Big data can count a billion objects, detect myriad correlations and provide endless statistical probabilities. But it can’t explain the emotions behind loyalty, the secrets to satisfaction, what really drives an employee or gauge the power of a creative idea. Big data can tell us everything in short, except why a company is succeeding or failing.
Your corporate agility has always depended on your ability to make changes faster than the market and before the competition. Getting ahead by connecting with people’s brains – getting their feedback and insights – is the most important source of competitiveness. And this too has always been the case.
Yet what happens in the most advanced industries, and will gradually happen everywhere, is:
- Customers, employees, and other key stakeholders behave unpredictably during moments of disruption and catalyze new leaps forward through their choices (and historical patterns become less relevant teachers)
- Radical innovation emerges outside existing business ecosystems (which existing data and retrospective analytics cannot capture)
- Social connections and influences interrupt the pattern of linear development (and causality follows a chaotic pattern, where linear correlations don’t matter like they did before).
These three fundamental changes create a context in which big data is no longer all-knowing and all-powerful. The phenomena is actually broader than big data or the business world: society itself is undergoing a revolution in terms of its central mechanisms and platforms for decision-making.
It’s all about people
Competitive insight is all about people and their unique ability to observe and synthesize. Future patterns, like present ones, will be affected by the unpredictable nature of human beings, on-going changes to the contexts businesses operate in, and disruptions injected by external social forces.
To predict with higher levels of confidence, in these unpredictable times, you need to engage people directly in your decision-making process, have a continuoys real-time dialogue with them and get their feedback on the perceived options and choices. This people-based insights agenda is the new reality in a business world defined by rapid and unrelenting change.
Human insights vs transactional analytics
Regardless of how sophisticated big data analytics becomes, people have a few unique, immutable features, which separate them from transactional analytics and algorithms:
- People have a natural tendency to analyze only the data relevant to them and synthesize it with themselves as a focal point. Unlike big data analytics, humans take everything that matters to them into account, putting themselves in the middle, and basing their synthesis on all relevant touchpoints and influences around them.
- People have a built-in ability to predict their next actions. Indefinite permutations suddenly become a set of options. Even a single interruption in the logical sequence of order will completely re-shuffle the options and the sequence of priority, but the person herself is able to provide an immediate re-constructed set of preferences. The closer to her inner circle of trust the external influence comes from, the more powerful impact it will have.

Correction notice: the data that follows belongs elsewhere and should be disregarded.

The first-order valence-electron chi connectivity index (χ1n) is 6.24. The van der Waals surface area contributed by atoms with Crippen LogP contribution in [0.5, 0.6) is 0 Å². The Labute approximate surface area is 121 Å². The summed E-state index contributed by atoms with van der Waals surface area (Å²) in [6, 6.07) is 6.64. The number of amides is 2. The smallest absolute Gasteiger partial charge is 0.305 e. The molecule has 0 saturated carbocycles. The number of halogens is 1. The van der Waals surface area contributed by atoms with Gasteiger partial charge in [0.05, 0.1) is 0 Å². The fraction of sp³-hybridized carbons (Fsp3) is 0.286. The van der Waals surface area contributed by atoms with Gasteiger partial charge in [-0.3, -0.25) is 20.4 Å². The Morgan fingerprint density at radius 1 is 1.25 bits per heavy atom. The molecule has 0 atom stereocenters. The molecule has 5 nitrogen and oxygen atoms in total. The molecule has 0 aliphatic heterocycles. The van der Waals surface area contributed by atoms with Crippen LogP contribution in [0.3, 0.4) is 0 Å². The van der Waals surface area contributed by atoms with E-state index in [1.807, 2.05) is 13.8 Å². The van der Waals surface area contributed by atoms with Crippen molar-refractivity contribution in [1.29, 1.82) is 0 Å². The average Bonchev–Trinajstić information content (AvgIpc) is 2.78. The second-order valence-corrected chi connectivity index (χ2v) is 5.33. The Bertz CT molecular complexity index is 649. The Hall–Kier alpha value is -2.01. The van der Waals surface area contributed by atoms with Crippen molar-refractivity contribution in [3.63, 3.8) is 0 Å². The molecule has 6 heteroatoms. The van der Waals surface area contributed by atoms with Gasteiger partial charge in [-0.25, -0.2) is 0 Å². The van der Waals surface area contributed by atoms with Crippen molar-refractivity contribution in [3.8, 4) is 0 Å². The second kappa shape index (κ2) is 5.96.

Big data and changing leadership
Big data’s strength and usefulness in decision-making only works when its huge data masses are combined with invaluable human insight and interpretation. While data may give you a clue as to what’s happening, you need to ask a human to discover why it’s happening. Asking the right questions to the right people gets you to people’s intuition and insight, and then you’re on your way to success.
Exploring those answers more deeply delivers hindsight into what happened, insight into why it’s happening, and even further — foresight into what’s likely to happen or needs to happen to bridge the gap between where you are and where you want to be. All three perspectives working in conjunction are the only viable feedback model for 21st-century business.
The wisdom of why
When there is a problem, there is a solution. In the case of getting the value out of your big data investment, the solution is to focus your sensors where the future is created and made. Big data is useful, as an example, for finding the right questions to ask.
But to get down to answers and gain true insight into why people hold the key. Get their insight. Expose yourself to next generation leadership and get ahead of your competition by engaging people in a feedback-centric culture backed up by enterprise-wide feedback technology.
Include feedback in your decision-making to assess the most relevant business scenarios, back-up your rationale with people’s insights and leverage your risk by letting foresight guide your execution.
The earlier you engage people with their insights, the more you can influence their behavior and supersede your competition.
This year, 2015, is actually the year of Back to the Future (the movie). I am tempted to say: you don’t need a DeLorean to see the future; all you need is people’s feedback and a context to engage with them.
The key question, of course, is will you be the game changer in your market or a mere follower of the pace your competition is setting to attract your customers and employees? It’s a question no company can afford to ignore. People matter. Are you getting their insights?
About the Author
Matti Heikkonen | SEVP, Global Operations at Questback
Matti joined Questback in 2010 as a result of the acquisition of Digium – a Finnish market leader in EFM solutions. Matti had been the CEO of Digium since 2007, and the Chairman of the Board from 2004-2009. Prior to Digium, Matti worked at Nokia Corporation in business development; first in strategic projects and then in strategic alliances responsible for the global Nokia – Cisco Systems alliance. Matti has an M.Sc (tech.) from Helsinki University of Technology.
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